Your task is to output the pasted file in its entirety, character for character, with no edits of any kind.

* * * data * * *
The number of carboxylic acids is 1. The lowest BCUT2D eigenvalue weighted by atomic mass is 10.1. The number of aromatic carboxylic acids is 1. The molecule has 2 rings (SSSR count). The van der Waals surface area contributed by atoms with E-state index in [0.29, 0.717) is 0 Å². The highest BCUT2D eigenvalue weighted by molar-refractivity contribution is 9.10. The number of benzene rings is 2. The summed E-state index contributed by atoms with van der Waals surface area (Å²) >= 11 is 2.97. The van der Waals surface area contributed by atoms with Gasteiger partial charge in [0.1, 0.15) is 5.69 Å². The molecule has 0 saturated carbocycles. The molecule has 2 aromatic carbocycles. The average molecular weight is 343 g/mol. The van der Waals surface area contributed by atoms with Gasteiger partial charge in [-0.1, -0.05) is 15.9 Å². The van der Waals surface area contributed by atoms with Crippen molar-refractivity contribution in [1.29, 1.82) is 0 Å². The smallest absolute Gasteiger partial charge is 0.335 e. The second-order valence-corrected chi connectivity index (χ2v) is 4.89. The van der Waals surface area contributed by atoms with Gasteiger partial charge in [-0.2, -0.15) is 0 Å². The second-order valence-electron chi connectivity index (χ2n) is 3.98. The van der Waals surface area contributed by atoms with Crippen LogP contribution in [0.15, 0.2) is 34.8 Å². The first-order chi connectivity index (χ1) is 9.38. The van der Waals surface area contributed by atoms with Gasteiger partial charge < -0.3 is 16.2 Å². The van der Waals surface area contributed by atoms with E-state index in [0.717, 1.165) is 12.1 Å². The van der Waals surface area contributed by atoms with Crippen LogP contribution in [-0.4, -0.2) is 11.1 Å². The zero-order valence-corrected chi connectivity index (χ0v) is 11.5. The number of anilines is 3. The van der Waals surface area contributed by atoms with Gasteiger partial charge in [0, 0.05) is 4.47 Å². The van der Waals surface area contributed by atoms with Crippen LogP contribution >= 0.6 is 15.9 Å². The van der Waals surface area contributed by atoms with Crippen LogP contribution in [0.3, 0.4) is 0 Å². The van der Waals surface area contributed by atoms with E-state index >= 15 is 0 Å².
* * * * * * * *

The number of carboxylic acids is 1. The lowest BCUT2D eigenvalue weighted by atomic mass is 10.1. The number of aromatic carboxylic acids is 1. The molecule has 2 rings (SSSR count). The van der Waals surface area contributed by atoms with E-state index in [0.29, 0.717) is 0 Å². The highest BCUT2D eigenvalue weighted by molar-refractivity contribution is 9.10. The number of benzene rings is 2. The summed E-state index contributed by atoms with van der Waals surface area (Å²) >= 11 is 2.97. The van der Waals surface area contributed by atoms with Gasteiger partial charge in [0.1, 0.15) is 5.69 Å². The molecule has 0 saturated carbocycles. The molecule has 2 aromatic carbocycles. The average molecular weight is 343 g/mol. The van der Waals surface area contributed by atoms with Gasteiger partial charge in [-0.1, -0.05) is 15.9 Å². The van der Waals surface area contributed by atoms with Crippen molar-refractivity contribution in [1.29, 1.82) is 0 Å². The smallest absolute Gasteiger partial charge is 0.335 e. The second-order valence-corrected chi connectivity index (χ2v) is 4.89. The van der Waals surface area contributed by atoms with Gasteiger partial charge in [-0.2, -0.15) is 0 Å². The second-order valence-electron chi connectivity index (χ2n) is 3.98. The van der Waals surface area contributed by atoms with Crippen LogP contribution in [0.15, 0.2) is 34.8 Å². The first-order chi connectivity index (χ1) is 9.38. The van der Waals surface area contributed by atoms with Gasteiger partial charge < -0.3 is 16.2 Å². The van der Waals surface area contributed by atoms with E-state index in [0.717, 1.165) is 12.1 Å². The van der Waals surface area contributed by atoms with Crippen LogP contribution in [-0.4, -0.2) is 11.1 Å². The zero-order valence-corrected chi connectivity index (χ0v) is 11.5. The number of anilines is 3. The van der Waals surface area contributed by atoms with Gasteiger partial charge in [0, 0.05) is 4.47 Å². The van der Waals surface area contributed by atoms with Crippen LogP contribution >= 0.6 is 15.9 Å². The van der Waals surface area contributed by atoms with Crippen LogP contribution in [0.3, 0.4) is 0 Å². The van der Waals surface area contributed by atoms with E-state index >= 15 is 0 Å².